Thanks to an amnesty bill passed unanimously in the Russian parliament, two members of the anti-Putin punk band were released from penal colonies Monday where they had been held for hooliganism. Meanwhile, the Kremlin still wants the world to know Vladimir Putin’s not sorry for imprisoning the “disgraceful” musicians.
Washington is pleased with Burma. The military-backed government instituted a series of human rights reforms, including a cease-fire with ethnic rebels and the release of allegedly hundreds of political prisoners, that allows the U.S. to do business with the strategically situated Asian country with reduced criticism.
As protests in Egypt continued to rage, just-installed Vice President Omar Suleiman has come to an agreement with some opposition groups to liberalize the media, release political prisoners and undergo a transition of power “within a constitutional framework.”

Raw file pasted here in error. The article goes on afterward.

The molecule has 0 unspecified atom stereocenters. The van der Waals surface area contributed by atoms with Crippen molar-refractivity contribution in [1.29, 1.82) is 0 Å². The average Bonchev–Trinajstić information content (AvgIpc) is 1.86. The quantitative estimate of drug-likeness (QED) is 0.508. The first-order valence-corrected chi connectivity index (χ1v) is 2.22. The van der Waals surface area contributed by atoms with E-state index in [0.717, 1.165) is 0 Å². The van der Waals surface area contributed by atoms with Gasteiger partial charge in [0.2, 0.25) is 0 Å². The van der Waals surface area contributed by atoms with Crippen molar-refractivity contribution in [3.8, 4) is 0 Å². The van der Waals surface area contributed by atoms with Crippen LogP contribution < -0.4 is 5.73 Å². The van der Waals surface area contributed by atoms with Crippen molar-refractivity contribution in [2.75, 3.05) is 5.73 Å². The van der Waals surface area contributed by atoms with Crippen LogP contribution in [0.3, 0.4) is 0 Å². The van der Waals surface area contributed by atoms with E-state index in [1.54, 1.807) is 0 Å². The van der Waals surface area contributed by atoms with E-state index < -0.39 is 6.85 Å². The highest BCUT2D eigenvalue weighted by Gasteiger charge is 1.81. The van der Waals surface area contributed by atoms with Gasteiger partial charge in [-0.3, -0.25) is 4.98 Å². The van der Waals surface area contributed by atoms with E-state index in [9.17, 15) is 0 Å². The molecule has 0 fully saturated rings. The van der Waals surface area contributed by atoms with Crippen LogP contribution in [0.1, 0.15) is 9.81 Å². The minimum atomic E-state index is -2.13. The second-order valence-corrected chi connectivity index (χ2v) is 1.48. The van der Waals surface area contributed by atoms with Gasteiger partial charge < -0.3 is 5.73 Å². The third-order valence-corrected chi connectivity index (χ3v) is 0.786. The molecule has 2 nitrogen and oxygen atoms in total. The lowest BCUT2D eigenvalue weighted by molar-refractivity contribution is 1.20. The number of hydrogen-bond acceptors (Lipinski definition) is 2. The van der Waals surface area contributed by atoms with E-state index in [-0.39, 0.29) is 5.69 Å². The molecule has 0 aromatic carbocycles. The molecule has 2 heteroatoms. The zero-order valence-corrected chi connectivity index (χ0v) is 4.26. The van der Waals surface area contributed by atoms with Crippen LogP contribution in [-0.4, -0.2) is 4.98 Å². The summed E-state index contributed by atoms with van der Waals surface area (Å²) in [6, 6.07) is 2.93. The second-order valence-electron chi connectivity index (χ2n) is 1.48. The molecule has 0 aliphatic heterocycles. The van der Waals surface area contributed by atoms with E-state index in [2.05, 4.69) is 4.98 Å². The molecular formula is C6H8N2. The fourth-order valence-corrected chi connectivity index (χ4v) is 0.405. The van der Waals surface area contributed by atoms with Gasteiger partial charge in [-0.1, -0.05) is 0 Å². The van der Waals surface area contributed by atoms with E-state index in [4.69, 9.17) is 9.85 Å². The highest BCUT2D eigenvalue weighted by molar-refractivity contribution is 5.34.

An independent Cuban human rights organization says Cuba has taken fewer and freed more political prisoners under the rule of Raul Castro, compared with his brother, Fidel. But the group says human rights abuses by the government are still a problem, as is the U.S. embargo, which it says imposes unnecessary hardship on the Cuban people.